An introduction to the SCARF model for Career Insights


scarf_picHC Online recently ran an article titled, Leveraging neuroscience for greater workforce insight part 1: Research and workplace foundations’

I am always fascinated by the topic of neuroscience and was intrigued to learn more from a HR and employee perspective. While having minimal knowledge of the SCARF model developed by Dr David Rock (which is the basis of the article), I had not thought enough about how relevant it is to our careers.  The SCARF model offers us personal insights around our drivers to assist us in improving our ability to collaborate with and influence others in the workplace.

The SCARF model involves five domains of human social experience: Status, Certainty, Autonomy, Relatedness and Fairness.
•    Status is about relative importance to others.
•    Certainty concerns being able to predict the future.
•    Autonomy provides a sense of control over events.
•    Relatedness is a sense of safety with others – of friend rather than foe.
•    Fairness is a perception of fair exchanges between people.

In the HC Online article each of these areas is detailed in full.  For example: Autonomy is defined as providing ‘a sense of control over events’. Allowing personal goal formulation, choice of engagement methods, and empowerment to collaborate beyond a person’s formal/primary role may support autonomy. Additionally, the effectiveness of reporting and the ability to explore career interests and options outside the current role can greatly impact the feeling of autonomy.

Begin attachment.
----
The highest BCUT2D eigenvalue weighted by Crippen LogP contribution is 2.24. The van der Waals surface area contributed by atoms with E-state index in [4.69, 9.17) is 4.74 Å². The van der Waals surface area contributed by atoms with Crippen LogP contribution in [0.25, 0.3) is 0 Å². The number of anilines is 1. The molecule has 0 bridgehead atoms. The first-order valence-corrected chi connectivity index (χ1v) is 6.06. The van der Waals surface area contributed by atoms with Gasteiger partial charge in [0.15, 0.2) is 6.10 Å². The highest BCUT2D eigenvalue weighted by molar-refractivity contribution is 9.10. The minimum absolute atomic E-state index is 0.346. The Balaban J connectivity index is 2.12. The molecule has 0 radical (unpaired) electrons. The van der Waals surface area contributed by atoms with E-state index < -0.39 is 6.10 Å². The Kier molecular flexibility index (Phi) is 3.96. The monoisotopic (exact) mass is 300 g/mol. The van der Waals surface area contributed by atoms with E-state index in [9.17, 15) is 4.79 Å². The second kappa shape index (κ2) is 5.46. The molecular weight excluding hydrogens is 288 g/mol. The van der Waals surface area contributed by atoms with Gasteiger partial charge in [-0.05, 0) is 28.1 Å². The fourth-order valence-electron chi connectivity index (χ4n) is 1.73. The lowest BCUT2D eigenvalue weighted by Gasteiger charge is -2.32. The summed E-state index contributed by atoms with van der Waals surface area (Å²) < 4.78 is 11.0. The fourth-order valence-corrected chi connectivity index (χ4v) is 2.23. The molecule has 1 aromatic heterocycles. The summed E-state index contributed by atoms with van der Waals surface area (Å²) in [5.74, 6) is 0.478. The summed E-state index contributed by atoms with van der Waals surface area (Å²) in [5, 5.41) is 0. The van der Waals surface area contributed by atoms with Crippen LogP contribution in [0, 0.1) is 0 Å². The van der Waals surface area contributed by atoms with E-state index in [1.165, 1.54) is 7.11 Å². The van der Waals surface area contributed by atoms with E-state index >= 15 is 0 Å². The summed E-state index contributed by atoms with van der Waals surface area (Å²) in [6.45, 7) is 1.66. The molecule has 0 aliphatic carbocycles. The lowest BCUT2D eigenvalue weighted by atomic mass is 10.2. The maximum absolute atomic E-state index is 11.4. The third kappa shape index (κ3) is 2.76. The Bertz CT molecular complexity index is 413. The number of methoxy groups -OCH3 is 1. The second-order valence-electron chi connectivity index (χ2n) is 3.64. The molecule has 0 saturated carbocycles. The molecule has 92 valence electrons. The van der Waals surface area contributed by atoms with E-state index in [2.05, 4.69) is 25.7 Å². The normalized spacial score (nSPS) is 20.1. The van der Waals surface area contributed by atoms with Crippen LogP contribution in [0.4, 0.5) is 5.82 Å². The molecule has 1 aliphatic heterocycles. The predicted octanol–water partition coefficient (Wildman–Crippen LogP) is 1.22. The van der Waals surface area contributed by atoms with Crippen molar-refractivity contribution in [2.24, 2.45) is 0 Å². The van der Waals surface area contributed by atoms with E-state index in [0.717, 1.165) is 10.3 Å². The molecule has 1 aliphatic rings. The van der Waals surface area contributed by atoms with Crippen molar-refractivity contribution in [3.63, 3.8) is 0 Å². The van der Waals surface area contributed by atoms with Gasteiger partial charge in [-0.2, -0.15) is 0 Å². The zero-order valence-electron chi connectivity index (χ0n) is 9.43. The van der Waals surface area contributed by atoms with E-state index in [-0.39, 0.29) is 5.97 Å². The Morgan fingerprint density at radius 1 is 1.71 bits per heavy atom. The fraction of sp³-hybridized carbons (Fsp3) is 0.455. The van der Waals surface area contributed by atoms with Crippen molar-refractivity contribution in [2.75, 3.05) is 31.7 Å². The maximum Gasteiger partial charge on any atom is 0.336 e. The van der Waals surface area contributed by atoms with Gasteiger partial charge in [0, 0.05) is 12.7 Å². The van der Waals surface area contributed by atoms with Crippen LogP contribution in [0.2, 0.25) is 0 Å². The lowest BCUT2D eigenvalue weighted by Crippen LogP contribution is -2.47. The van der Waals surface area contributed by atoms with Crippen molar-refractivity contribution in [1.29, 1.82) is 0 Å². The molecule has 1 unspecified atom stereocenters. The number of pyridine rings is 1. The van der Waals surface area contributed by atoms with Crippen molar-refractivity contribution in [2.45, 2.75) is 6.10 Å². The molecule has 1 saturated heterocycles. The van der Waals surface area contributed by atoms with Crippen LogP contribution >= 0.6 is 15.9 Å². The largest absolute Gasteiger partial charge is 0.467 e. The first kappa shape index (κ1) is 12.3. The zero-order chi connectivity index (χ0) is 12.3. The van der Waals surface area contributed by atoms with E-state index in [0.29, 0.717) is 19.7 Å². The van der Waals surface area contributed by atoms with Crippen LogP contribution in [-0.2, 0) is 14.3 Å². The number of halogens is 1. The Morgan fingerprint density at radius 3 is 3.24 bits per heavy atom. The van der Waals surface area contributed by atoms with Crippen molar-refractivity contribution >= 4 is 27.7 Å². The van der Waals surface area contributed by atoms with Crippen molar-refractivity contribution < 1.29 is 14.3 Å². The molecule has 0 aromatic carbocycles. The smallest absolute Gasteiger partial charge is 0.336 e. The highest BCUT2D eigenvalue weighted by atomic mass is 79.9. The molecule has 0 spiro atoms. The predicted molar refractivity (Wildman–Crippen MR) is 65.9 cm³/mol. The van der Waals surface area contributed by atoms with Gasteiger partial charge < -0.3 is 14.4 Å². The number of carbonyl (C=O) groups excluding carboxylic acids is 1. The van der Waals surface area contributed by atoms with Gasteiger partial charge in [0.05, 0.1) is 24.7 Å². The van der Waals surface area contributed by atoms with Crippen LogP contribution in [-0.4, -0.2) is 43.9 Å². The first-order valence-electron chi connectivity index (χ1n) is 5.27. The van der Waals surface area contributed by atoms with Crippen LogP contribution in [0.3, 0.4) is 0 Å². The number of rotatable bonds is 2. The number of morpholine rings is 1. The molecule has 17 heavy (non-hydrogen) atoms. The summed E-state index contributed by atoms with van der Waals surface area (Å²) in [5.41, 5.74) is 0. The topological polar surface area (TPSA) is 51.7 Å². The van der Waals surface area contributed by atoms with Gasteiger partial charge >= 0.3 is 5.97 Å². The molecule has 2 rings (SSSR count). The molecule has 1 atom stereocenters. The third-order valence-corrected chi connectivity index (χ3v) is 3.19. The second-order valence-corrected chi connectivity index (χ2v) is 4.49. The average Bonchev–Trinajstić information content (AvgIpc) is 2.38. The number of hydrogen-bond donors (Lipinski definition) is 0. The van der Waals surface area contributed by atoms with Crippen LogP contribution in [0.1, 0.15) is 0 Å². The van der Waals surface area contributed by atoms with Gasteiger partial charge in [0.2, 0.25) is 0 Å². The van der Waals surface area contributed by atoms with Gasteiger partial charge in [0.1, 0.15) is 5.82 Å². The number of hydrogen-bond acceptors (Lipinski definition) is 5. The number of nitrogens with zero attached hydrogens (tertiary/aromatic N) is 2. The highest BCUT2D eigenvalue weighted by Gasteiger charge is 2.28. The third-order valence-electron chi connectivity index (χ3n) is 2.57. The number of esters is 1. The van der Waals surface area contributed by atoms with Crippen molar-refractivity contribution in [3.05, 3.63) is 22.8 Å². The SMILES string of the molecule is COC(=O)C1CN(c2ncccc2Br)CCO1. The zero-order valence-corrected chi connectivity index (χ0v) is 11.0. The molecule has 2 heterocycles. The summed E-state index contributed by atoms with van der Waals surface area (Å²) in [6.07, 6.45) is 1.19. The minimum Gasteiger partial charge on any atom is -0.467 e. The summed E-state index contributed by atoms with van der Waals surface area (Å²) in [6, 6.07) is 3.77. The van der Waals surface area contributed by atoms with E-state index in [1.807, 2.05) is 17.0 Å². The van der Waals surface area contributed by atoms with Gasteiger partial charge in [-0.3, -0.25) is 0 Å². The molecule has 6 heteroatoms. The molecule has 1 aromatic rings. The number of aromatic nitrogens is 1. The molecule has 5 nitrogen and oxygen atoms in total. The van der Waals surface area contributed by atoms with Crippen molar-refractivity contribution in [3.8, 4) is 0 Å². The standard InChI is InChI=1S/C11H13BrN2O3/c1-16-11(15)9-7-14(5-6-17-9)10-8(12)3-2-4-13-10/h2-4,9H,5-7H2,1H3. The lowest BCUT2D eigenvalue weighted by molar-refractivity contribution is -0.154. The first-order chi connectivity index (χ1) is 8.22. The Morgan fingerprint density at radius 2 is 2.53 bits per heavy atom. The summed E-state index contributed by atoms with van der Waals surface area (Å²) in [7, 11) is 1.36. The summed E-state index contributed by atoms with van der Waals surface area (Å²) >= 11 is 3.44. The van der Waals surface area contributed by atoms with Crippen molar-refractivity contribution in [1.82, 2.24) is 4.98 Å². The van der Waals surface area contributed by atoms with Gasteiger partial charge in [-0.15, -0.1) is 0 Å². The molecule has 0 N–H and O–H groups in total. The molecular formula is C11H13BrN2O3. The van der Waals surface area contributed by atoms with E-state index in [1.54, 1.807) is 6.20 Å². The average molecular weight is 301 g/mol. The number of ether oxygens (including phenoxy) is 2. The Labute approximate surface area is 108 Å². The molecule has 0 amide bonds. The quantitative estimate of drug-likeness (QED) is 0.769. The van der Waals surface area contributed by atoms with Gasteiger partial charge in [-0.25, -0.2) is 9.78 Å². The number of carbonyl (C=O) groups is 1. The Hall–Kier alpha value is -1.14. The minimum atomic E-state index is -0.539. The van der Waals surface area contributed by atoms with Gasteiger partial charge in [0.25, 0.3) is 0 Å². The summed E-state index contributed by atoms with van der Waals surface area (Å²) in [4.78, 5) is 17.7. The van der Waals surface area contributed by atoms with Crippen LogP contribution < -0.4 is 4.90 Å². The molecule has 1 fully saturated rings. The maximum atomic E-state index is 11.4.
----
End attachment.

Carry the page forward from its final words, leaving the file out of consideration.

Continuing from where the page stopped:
As cited in my last post ‘Trends in the Careers Landscape’  ” most people want a degree of autonomy, mastery and purpose in their work, yet many organisations are still working on ‘chain & command’ models from the industrial age.” Using the SCARF model can assist individuals in understanding the degree of autonomy that is important to them in a role and work environment.

While you no doubt have some level of personal insight around each of the these five domains, there is never any harm in clarifying what each of these look likes and reflecting how these impact on our ability to work successfully in teams and our career in general.

Click the links to learn more about SCARF and to take the free SCARF assessment

Note: the assessment is a fairly short questionnaire that provides a percentage weighting for how strongly you feel in relation to each of the five domains. Certainly worth the few minutes it takes to complete.

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